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William Walker      

Full name William Holden Walker

Born December 16, 1835, Islington, London, England

Died June 14, 1886, Hobart, Tasmania (aged 50 years 180 days)

Major teams Tasmania

Batting style Right-hand bat

Bowling style Right-arm bowler (underarm)

Fielding position Wicketkeeper

Batting and fielding averages
Mat Inns NO Runs HS Ave 100 50 Ct St
First-class 2 4 0 73 27 18.25 0 0 3 1
Bowling averages
Mat Runs Wkts BBI Ave 5w 10
First-class 2 91 5 3/20 18.20 0 0
Career statistics
First-class span 1872/73 - 1877/78

Following in the footsteps of another pioneer in John Marshall, William Holden Walker was one of the leading forces behind the establishment of the sport of cricket in Tasmania. Born at Islington in England on 16 December 1835, Walker was a prominent player before moving to Tasmania in 1859. In a short space of time he became Tasmania's foremost cricketer - a reality underlined when he scored 60 in the 1860 North-South game. At that stage, his score was the highest ever registered in such matches. He bowled right arm underarm and was the last bowler of this kind to play for Tasmania. During the 1875-76 season he won the bowling average taking sixty wickets at 8.47 and perplexing many batsmen of the time. Not only could he both bat and bowl but he also kept wicket, and did so with a large amount of skill. Despite his array of abilities, he was remembered mostly as a captain - a shrewd tactician who was cool in a crisis and had the magical knack of inspiring those around him. He impressed in representative games and was often the shining light of a rather dismal Tasmanian side - despite the fact that his team was beaten by an innings by Victoria in 1866, for instance, he still top scored and claimed 5/32. He also had the distinction of hitting the great W.G. Grace for six and, despite his teams' poor performances, he still led from the front and battled on bravely. His all-round talents made him one of the finest cricketers of his time. (Thomas Rose, June 2000)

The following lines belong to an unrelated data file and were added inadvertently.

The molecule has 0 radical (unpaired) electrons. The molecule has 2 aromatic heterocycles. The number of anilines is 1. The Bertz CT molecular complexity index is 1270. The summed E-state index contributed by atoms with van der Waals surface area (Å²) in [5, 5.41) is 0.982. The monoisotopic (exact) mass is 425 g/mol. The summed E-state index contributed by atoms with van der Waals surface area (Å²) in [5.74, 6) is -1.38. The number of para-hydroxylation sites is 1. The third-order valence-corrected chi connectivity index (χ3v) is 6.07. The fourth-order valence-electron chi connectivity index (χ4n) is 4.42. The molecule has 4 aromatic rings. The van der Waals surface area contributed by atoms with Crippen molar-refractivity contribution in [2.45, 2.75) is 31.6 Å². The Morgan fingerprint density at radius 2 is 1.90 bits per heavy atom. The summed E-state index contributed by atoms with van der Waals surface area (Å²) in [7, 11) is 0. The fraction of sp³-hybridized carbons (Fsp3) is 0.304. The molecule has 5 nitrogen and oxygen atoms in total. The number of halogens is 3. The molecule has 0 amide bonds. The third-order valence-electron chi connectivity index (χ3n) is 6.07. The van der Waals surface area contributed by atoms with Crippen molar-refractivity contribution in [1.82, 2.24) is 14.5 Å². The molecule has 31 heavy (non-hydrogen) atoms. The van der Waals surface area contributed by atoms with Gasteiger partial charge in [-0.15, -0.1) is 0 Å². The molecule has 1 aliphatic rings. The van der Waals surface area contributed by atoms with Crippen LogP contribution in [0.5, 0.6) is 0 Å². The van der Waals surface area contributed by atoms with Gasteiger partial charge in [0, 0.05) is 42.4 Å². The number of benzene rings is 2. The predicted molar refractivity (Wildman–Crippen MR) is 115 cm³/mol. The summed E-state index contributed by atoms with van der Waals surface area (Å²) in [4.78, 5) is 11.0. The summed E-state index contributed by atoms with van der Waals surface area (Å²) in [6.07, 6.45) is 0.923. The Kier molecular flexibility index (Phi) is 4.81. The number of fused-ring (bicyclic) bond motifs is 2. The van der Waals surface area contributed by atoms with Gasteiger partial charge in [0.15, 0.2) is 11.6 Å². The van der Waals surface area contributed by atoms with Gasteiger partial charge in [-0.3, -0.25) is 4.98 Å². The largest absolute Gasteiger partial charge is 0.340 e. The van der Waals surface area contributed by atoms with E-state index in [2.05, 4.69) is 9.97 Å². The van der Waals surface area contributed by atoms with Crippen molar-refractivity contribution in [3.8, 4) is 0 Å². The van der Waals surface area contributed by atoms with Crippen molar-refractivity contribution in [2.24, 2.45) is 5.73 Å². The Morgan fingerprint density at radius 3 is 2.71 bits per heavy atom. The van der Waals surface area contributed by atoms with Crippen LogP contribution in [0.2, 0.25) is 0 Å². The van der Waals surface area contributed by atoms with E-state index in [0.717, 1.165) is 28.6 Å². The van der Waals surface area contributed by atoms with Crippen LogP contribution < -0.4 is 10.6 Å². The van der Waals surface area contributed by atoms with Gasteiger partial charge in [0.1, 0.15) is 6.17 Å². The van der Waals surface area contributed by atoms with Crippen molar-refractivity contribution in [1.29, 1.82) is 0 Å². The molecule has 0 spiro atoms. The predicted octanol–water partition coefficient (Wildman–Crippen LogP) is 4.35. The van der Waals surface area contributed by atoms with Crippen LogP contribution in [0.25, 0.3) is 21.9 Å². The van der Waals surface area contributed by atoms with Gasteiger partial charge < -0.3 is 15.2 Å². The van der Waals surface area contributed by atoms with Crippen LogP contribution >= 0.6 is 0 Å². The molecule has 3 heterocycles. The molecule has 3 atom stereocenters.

Tasmania First-Class Career Span: 1872-78